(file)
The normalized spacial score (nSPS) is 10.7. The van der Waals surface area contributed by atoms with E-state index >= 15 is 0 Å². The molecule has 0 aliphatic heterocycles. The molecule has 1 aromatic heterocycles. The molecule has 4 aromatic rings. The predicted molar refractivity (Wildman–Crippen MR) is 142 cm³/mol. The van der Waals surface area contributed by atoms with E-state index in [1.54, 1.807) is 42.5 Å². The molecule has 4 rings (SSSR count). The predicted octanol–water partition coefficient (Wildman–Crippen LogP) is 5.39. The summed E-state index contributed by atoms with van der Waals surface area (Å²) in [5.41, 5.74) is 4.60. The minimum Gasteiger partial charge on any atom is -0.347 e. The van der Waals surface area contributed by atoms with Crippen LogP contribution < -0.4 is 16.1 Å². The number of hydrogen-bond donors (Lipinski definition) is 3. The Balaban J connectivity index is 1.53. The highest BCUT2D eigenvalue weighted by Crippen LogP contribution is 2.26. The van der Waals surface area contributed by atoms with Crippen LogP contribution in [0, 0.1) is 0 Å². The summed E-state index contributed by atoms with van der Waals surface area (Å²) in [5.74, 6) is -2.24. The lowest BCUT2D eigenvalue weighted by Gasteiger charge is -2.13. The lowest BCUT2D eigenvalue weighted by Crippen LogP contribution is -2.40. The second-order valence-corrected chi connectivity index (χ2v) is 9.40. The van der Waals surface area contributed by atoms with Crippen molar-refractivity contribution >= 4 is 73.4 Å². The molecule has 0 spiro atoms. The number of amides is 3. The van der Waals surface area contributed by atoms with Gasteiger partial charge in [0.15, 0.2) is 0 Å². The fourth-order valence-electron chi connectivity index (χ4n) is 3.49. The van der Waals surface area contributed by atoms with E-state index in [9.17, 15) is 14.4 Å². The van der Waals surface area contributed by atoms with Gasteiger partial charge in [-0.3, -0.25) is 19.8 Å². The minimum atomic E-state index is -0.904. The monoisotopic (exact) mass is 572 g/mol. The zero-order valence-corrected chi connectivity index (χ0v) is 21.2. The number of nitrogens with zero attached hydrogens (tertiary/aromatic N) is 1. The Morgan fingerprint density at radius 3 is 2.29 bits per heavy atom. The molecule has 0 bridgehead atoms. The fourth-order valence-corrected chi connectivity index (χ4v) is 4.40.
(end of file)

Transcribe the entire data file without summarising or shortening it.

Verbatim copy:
The normalized spacial score (nSPS) is 10.7. The van der Waals surface area contributed by atoms with E-state index >= 15 is 0 Å². The molecule has 0 aliphatic heterocycles. The molecule has 1 aromatic heterocycles. The molecule has 4 aromatic rings. The predicted molar refractivity (Wildman–Crippen MR) is 142 cm³/mol. The van der Waals surface area contributed by atoms with E-state index in [1.54, 1.807) is 42.5 Å². The molecule has 4 rings (SSSR count). The predicted octanol–water partition coefficient (Wildman–Crippen LogP) is 5.39. The summed E-state index contributed by atoms with van der Waals surface area (Å²) in [5.41, 5.74) is 4.60. The minimum Gasteiger partial charge on any atom is -0.347 e. The van der Waals surface area contributed by atoms with Crippen LogP contribution < -0.4 is 16.1 Å². The number of hydrogen-bond donors (Lipinski definition) is 3. The Balaban J connectivity index is 1.53. The highest BCUT2D eigenvalue weighted by Crippen LogP contribution is 2.26. The van der Waals surface area contributed by atoms with Crippen LogP contribution in [0, 0.1) is 0 Å². The summed E-state index contributed by atoms with van der Waals surface area (Å²) in [5.74, 6) is -2.24. The lowest BCUT2D eigenvalue weighted by Gasteiger charge is -2.13. The lowest BCUT2D eigenvalue weighted by Crippen LogP contribution is -2.40. The second-order valence-corrected chi connectivity index (χ2v) is 9.40. The van der Waals surface area contributed by atoms with Crippen molar-refractivity contribution >= 4 is 73.4 Å². The molecule has 0 spiro atoms. The number of amides is 3. The van der Waals surface area contributed by atoms with Gasteiger partial charge in [0.15, 0.2) is 0 Å². The fourth-order valence-electron chi connectivity index (χ4n) is 3.49. The van der Waals surface area contributed by atoms with E-state index in [9.17, 15) is 14.4 Å². The van der Waals surface area contributed by atoms with Gasteiger partial charge in [-0.3, -0.25) is 19.8 Å². The minimum atomic E-state index is -0.904. The monoisotopic (exact) mass is 572 g/mol. The zero-order valence-corrected chi connectivity index (χ0v) is 21.2. The number of nitrogens with zero attached hydrogens (tertiary/aromatic N) is 1. The Morgan fingerprint density at radius 3 is 2.29 bits per heavy atom. The molecule has 0 bridgehead atoms. The fourth-order valence-corrected chi connectivity index (χ4v) is 4.40.